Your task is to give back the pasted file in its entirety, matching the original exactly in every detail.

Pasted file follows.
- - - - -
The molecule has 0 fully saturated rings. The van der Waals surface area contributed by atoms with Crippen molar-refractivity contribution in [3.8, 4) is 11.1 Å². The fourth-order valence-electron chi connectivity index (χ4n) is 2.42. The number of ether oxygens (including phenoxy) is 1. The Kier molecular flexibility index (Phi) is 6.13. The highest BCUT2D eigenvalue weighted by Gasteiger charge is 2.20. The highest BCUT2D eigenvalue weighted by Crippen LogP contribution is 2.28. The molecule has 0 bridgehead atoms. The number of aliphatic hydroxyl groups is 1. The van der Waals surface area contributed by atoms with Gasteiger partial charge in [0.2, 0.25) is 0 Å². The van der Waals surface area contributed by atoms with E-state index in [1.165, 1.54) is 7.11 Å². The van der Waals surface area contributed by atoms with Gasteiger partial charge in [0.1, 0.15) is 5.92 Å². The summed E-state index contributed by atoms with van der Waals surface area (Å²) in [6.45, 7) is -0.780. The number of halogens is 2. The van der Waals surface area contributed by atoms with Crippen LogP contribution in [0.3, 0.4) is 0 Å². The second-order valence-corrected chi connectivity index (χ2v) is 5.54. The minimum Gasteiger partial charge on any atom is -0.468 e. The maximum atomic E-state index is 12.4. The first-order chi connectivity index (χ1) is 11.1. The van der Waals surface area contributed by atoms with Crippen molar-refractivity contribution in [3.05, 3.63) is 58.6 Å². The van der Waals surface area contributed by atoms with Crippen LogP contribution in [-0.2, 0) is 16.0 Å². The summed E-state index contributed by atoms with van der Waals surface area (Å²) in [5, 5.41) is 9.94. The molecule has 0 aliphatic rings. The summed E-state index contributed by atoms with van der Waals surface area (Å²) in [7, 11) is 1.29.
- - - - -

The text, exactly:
The molecule has 0 fully saturated rings. The van der Waals surface area contributed by atoms with Crippen molar-refractivity contribution in [3.8, 4) is 11.1 Å². The fourth-order valence-electron chi connectivity index (χ4n) is 2.42. The number of ether oxygens (including phenoxy) is 1. The Kier molecular flexibility index (Phi) is 6.13. The highest BCUT2D eigenvalue weighted by Gasteiger charge is 2.20. The highest BCUT2D eigenvalue weighted by Crippen LogP contribution is 2.28. The molecule has 0 bridgehead atoms. The number of aliphatic hydroxyl groups is 1. The van der Waals surface area contributed by atoms with Gasteiger partial charge in [0.2, 0.25) is 0 Å². The van der Waals surface area contributed by atoms with E-state index in [1.165, 1.54) is 7.11 Å². The van der Waals surface area contributed by atoms with Gasteiger partial charge in [0.1, 0.15) is 5.92 Å². The summed E-state index contributed by atoms with van der Waals surface area (Å²) in [6.45, 7) is -0.780. The number of halogens is 2. The van der Waals surface area contributed by atoms with Crippen LogP contribution in [0.3, 0.4) is 0 Å². The second-order valence-corrected chi connectivity index (χ2v) is 5.54. The minimum Gasteiger partial charge on any atom is -0.468 e. The maximum atomic E-state index is 12.4. The first-order chi connectivity index (χ1) is 11.1. The van der Waals surface area contributed by atoms with Crippen molar-refractivity contribution in [3.05, 3.63) is 58.6 Å². The van der Waals surface area contributed by atoms with Crippen LogP contribution in [-0.2, 0) is 16.0 Å². The summed E-state index contributed by atoms with van der Waals surface area (Å²) in [5, 5.41) is 9.94. The molecule has 0 aliphatic rings. The summed E-state index contributed by atoms with van der Waals surface area (Å²) in [7, 11) is 1.29.